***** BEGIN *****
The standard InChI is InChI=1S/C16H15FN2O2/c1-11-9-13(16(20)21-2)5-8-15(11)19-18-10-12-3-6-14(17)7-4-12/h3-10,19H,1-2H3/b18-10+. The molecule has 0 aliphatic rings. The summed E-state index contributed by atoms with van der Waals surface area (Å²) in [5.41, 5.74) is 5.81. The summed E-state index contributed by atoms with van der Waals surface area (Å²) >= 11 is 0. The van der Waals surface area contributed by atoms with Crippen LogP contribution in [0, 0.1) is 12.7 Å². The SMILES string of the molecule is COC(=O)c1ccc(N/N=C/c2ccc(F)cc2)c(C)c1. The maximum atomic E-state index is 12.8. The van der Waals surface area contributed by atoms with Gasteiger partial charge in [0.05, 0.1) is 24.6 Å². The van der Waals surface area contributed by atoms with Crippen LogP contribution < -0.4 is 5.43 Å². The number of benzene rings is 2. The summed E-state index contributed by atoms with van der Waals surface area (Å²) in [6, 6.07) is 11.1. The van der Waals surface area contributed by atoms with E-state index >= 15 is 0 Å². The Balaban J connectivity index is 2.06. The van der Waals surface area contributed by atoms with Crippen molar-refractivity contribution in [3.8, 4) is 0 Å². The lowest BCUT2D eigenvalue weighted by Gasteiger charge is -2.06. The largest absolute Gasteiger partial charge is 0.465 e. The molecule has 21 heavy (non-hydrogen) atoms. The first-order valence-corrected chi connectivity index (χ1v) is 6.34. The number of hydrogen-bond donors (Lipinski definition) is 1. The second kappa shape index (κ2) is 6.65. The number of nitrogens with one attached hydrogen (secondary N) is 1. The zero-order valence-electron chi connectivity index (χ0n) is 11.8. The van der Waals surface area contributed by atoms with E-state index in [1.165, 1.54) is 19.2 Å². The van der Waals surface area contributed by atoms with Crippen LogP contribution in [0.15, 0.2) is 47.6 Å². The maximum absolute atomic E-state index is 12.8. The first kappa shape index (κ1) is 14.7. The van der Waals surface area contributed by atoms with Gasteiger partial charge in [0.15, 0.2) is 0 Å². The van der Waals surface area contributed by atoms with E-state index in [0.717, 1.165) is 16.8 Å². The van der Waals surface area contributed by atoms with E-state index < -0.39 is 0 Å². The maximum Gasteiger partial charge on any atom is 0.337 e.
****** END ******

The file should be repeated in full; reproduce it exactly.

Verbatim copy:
The standard InChI is InChI=1S/C16H15FN2O2/c1-11-9-13(16(20)21-2)5-8-15(11)19-18-10-12-3-6-14(17)7-4-12/h3-10,19H,1-2H3/b18-10+. The molecule has 0 aliphatic rings. The summed E-state index contributed by atoms with van der Waals surface area (Å²) in [5.41, 5.74) is 5.81. The summed E-state index contributed by atoms with van der Waals surface area (Å²) >= 11 is 0. The van der Waals surface area contributed by atoms with Crippen LogP contribution in [0, 0.1) is 12.7 Å². The SMILES string of the molecule is COC(=O)c1ccc(N/N=C/c2ccc(F)cc2)c(C)c1. The maximum atomic E-state index is 12.8. The van der Waals surface area contributed by atoms with Gasteiger partial charge in [0.05, 0.1) is 24.6 Å². The van der Waals surface area contributed by atoms with Crippen LogP contribution < -0.4 is 5.43 Å². The number of benzene rings is 2. The summed E-state index contributed by atoms with van der Waals surface area (Å²) in [6, 6.07) is 11.1. The van der Waals surface area contributed by atoms with E-state index >= 15 is 0 Å². The Balaban J connectivity index is 2.06. The van der Waals surface area contributed by atoms with Crippen molar-refractivity contribution in [3.8, 4) is 0 Å². The lowest BCUT2D eigenvalue weighted by Gasteiger charge is -2.06. The largest absolute Gasteiger partial charge is 0.465 e. The molecule has 21 heavy (non-hydrogen) atoms. The first-order valence-corrected chi connectivity index (χ1v) is 6.34. The number of hydrogen-bond donors (Lipinski definition) is 1. The second kappa shape index (κ2) is 6.65. The number of nitrogens with one attached hydrogen (secondary N) is 1. The zero-order valence-electron chi connectivity index (χ0n) is 11.8. The van der Waals surface area contributed by atoms with E-state index in [1.165, 1.54) is 19.2 Å². The van der Waals surface area contributed by atoms with Crippen LogP contribution in [0.15, 0.2) is 47.6 Å². The maximum absolute atomic E-state index is 12.8. The first kappa shape index (κ1) is 14.7. The van der Waals surface area contributed by atoms with Gasteiger partial charge in [0.15, 0.2) is 0 Å². The van der Waals surface area contributed by atoms with E-state index in [0.717, 1.165) is 16.8 Å². The van der Waals surface area contributed by atoms with E-state index < -0.39 is 0 Å². The maximum Gasteiger partial charge on any atom is 0.337 e.